Speechless

Readings: Psalm 27; Malachi 2:10-3:1; Luke 1:5-17

Then there appeared to Zechariah an angel of the Lord, standing at the right side of the altar of incense. When Zechariah saw him, he was terrified; and fear overwhelmed him. But the angel said to him, “Do not be afraid, Zechariah, for your prayer has been heard. Your wife Elizabeth will bear you a son, and you will name him John. You will have joy and gladness, and many will rejoice at his birth, for he will be great in the sight of the Lord…Zechariah said to the angel, “How will I know that this is so? For I am an old man, and my wife is getting on in years.” The angel replied, “I am Gabriel. I stand in the presence of God, and I have been sent to speak to you and to bring you this good news. But now, because you did not believe my words, which will be fulfilled in their time, you will become mute, unable to speak, until the day these things occur.” [ Luke 1:11-14, 18-20, NRSV]

I’ve lived long enough to know that it takes courage to tell anyone when I get a glimpse of God’s love, and how that love can change everything. There just aren’t words to do such things justice, and there aren’t many who would believe them if there were. How much harder would it be to speak of an angel’s visit? Of a child who would be born well past childbearing years? Of a son who would be keenly aware of God’s love and holiness, and equally aware of the waywardness of the human soul? Of the one who would recognize and baptize God-With-Us?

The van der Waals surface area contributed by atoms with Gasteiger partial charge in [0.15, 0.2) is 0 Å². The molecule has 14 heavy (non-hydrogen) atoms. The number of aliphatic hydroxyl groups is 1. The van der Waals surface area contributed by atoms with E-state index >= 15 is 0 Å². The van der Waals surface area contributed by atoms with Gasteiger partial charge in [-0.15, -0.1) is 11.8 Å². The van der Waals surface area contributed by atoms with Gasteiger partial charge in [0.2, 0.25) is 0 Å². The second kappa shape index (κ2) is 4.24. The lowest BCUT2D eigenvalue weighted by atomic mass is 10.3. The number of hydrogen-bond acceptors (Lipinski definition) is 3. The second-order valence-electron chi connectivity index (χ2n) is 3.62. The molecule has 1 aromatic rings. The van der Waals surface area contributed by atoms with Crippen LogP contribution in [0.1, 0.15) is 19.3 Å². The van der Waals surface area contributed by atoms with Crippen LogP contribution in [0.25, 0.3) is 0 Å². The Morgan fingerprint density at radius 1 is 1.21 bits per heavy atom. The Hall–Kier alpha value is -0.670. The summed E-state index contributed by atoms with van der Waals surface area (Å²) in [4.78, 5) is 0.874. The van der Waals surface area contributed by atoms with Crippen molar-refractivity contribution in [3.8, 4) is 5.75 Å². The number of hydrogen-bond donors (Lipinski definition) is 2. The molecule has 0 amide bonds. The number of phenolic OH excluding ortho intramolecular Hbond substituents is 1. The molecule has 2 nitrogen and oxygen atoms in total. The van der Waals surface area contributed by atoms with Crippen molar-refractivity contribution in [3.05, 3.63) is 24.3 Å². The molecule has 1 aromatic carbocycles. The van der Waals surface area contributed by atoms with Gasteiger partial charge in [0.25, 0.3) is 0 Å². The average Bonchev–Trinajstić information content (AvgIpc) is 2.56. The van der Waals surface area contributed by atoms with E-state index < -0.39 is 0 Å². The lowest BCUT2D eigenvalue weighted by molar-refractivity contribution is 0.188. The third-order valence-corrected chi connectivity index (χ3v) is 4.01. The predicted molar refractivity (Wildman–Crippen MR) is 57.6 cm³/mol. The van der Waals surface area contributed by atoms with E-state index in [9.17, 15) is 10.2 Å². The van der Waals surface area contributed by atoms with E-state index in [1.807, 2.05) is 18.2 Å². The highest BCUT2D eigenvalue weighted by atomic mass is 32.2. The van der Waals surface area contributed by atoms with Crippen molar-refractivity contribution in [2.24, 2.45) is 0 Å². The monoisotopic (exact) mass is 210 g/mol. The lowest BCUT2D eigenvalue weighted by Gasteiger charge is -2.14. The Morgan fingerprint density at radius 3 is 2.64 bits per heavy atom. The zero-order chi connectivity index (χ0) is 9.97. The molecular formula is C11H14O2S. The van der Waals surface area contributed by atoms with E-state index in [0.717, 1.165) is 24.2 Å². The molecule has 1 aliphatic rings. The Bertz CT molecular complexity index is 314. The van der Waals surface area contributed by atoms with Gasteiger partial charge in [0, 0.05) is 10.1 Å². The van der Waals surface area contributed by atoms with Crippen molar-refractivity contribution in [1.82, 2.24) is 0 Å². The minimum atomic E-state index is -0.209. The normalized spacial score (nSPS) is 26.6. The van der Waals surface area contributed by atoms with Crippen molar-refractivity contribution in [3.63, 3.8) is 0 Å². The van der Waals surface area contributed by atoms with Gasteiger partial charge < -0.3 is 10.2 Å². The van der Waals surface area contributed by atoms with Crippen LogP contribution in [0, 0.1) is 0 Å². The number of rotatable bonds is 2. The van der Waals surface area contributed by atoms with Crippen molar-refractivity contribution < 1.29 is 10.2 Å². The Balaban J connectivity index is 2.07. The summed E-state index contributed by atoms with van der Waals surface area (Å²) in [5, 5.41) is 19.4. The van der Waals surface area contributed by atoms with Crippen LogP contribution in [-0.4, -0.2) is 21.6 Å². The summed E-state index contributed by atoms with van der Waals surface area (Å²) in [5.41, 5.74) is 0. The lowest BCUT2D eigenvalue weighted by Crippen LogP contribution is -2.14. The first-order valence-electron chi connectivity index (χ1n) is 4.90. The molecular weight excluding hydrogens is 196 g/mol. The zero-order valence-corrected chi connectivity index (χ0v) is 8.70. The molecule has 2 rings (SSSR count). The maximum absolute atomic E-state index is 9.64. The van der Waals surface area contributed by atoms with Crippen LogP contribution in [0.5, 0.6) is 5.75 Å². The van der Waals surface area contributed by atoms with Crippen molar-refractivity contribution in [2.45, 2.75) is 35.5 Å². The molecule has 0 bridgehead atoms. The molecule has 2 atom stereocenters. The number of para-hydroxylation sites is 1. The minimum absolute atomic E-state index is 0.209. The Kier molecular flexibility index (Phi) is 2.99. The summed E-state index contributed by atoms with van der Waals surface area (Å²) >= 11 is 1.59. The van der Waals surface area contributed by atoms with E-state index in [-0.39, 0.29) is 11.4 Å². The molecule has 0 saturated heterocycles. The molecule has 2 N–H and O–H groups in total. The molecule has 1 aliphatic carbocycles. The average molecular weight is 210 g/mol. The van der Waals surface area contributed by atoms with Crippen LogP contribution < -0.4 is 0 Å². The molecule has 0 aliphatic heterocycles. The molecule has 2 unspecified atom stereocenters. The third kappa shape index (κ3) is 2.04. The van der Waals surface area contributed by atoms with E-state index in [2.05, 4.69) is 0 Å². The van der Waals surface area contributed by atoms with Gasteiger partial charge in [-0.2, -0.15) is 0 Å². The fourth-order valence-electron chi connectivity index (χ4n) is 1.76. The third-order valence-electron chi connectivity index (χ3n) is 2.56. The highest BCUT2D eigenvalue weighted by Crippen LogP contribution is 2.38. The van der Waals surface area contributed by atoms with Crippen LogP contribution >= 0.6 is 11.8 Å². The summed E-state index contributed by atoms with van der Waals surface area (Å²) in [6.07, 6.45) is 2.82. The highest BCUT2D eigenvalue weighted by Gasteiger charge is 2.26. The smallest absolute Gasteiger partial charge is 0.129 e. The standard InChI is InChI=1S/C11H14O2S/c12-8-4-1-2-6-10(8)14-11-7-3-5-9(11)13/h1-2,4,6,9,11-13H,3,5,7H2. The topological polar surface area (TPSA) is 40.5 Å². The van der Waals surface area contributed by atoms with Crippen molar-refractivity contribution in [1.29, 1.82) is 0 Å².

Perhaps the angel didn’t remove Zechariah’s speech as a punishment, but as a kindness. Until his son arrived, until he saw it come true in the flesh, until he could say these words with conviction, he wouldn’t have to say them at all:

I believe that I shall see the goodness of the Lord in the land of the living.  [Psalm 27:13, NRSV]

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Johnna

I am a Christian educator and writer.I have worked in churches, denominational offices, and seminaries. I have a PhD in Theology from Princeton Theological Seminary, with a focus on Practical Theology and educating in faith. In 2010, my book, "How the Other Half Lives: the challenges facing clergy spouses and partners," was published by Pilgrim Press. I believe that words can build doorways that lead to encounters with God through the Spirit.

4 thoughts on “Speechless”

  1. Well, I never ever thought of THAT–as a kindness? Very interesting interpretation. Being one who has rarely been “speechless” maybe I could try it more often–as a kindness.

    1. Yes, sometimes it can be a “kindness” (to others) by keeping our moths closed. How many times have I opened my mouth with hurtful words trying to one-up my adversary or loved one.
      Wayne

      1. If you can’t say anything nice, don’t say anything at all.
        Hard to do sometimes, since unkind words are usually prompted by words or actions I do not like. Thanks, Wayne

    2. Thanks, Bill. This was the first time I had thought of it that way, but I think I’d prefer loss of speech than shame of my cowardice at being unwilling to use my perfectly good voice. Peace, Johnna

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